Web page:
By Sam Tobin
LONDON (Reuters) -Nigeria on Monday hailed a landmark victory after it won its bid to overturn an $11 billion damages bill for a collapsed gas project, in a case a judge at London’s High Court said exemplified the ravages of greed and corruption.
Africa’s most populous country had previously been ordered to pay the sum – representing around a third of its foreign exchange reserves – to Process & Industrial Developments (P&ID), a company based in the British Virgin Islands.
But Judge Robin Knowles found that P&ID had paid bribes to a Nigerian oil ministry official in connection with the gas contract signed in 2010, and had failed to disclose this when it later took Nigeria to arbitration over the collapse of the deal.
Nigerian President Bola Tinubu described the judgment as a blow against economic malpractice and the exploitation of Africa.
“Nation states will no longer be held hostage by economic conspiracies between private firms and solitarily corrupt officials,” he said in a statement.
The ruling is a major boost for Africa’s biggest economy, which is saddled with mounting debt, high inflation and unemployment.
“The economic prospects of an entire country have been held hostage by a tainted arbitral award that was built on bribes and lies,” said campaign group Spotlight on Corruption.
In 2017, an arbitration tribunal had awarded P&ID $6.6 billion for lost profit after its 20-year contract to construct and operate a gas processing plant in southern Nigeria had fallen apart.
The sum had since swelled with interest to over $11 billion, representing 10 times the country’s 2019 health budget.
“DRIVEN BY GREED”
However, Nigeria’s lawyers went to court to overturn the award, saying P&ID had bribed senior officials to obtain the contract and corrupted the country’s lawyers to obtain confidential documents during the arbitration. P&ID denied this and accused Nigeria of institutional incompetence.
But Knowles allowed Nigeria’s challenge, writing that the case showed what some people would do for money, “driven by greed and prepared to use corruption; giving no thought to what their enrichment would mean in terms of harm for others”.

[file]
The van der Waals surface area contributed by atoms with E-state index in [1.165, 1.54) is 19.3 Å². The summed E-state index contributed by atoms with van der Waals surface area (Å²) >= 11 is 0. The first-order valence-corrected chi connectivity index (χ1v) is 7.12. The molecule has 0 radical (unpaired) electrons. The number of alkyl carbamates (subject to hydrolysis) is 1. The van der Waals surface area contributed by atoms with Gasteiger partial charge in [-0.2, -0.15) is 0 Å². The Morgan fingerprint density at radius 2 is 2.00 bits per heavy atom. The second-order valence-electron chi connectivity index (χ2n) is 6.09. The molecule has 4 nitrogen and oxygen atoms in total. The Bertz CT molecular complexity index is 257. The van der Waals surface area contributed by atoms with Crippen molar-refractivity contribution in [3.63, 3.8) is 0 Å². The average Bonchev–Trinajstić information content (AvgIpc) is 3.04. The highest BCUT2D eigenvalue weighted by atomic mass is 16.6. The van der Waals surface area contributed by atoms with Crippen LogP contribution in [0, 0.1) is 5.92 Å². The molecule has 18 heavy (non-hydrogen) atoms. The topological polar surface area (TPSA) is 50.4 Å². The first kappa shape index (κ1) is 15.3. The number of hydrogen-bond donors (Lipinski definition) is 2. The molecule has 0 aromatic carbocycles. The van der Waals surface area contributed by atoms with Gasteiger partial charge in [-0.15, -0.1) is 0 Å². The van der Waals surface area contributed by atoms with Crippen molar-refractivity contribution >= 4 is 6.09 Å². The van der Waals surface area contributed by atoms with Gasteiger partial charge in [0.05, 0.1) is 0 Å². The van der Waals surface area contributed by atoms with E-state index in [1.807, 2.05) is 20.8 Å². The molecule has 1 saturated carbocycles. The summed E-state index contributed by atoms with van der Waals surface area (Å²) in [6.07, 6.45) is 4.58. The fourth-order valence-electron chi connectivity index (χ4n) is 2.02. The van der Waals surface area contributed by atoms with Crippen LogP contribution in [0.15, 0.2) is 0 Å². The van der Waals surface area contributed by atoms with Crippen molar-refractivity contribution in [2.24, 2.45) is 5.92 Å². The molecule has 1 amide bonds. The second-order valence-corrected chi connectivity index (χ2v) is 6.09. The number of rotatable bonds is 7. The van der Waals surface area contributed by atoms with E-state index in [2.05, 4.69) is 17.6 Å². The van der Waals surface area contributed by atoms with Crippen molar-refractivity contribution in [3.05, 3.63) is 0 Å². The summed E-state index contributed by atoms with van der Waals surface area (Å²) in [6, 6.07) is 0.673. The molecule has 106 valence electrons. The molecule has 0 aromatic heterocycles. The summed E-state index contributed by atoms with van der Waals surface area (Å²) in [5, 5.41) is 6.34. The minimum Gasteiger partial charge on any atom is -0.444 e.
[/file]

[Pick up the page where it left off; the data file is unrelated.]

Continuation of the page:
The judge said a further hearing would take place to decide whether to send the case back to arbitration or ditch the $11 billion award without further delay.
Lawyers representing P&ID said the firm was disappointed and considering steps available to it.
In a rare rebuke, the judge said two British lawyers who stood to receive astronomical sums had Nigeria been forced to pay the $11 billion-plus bill had misconducted themselves out of greed.
Trevor Burke, an eminent criminal barrister and a nephew of P&ID’s co-founder, would have received $850 million while Seamus Andrew, who represented P&ID during the arbitration, would have received up to $3 billion.
Both received confidential Nigerian documents during the arbitration that they knew they were not entitled to see, the judge found. Their decision to say nothing and not to return the documents was “indefensible”, he wrote.
They did so “because of the money they hoped to make” and gave untruthful evidence about it, Knowles added, referring his ruling to legal standards regulators.
Burke and Andrew said in separate statements they did not accept the judge’s criticisms and believed they would be exonerated by the regulators.
(Additional reporting by Felix Onuah in Abuja, Editing by Estelle Shirbon and David Evans)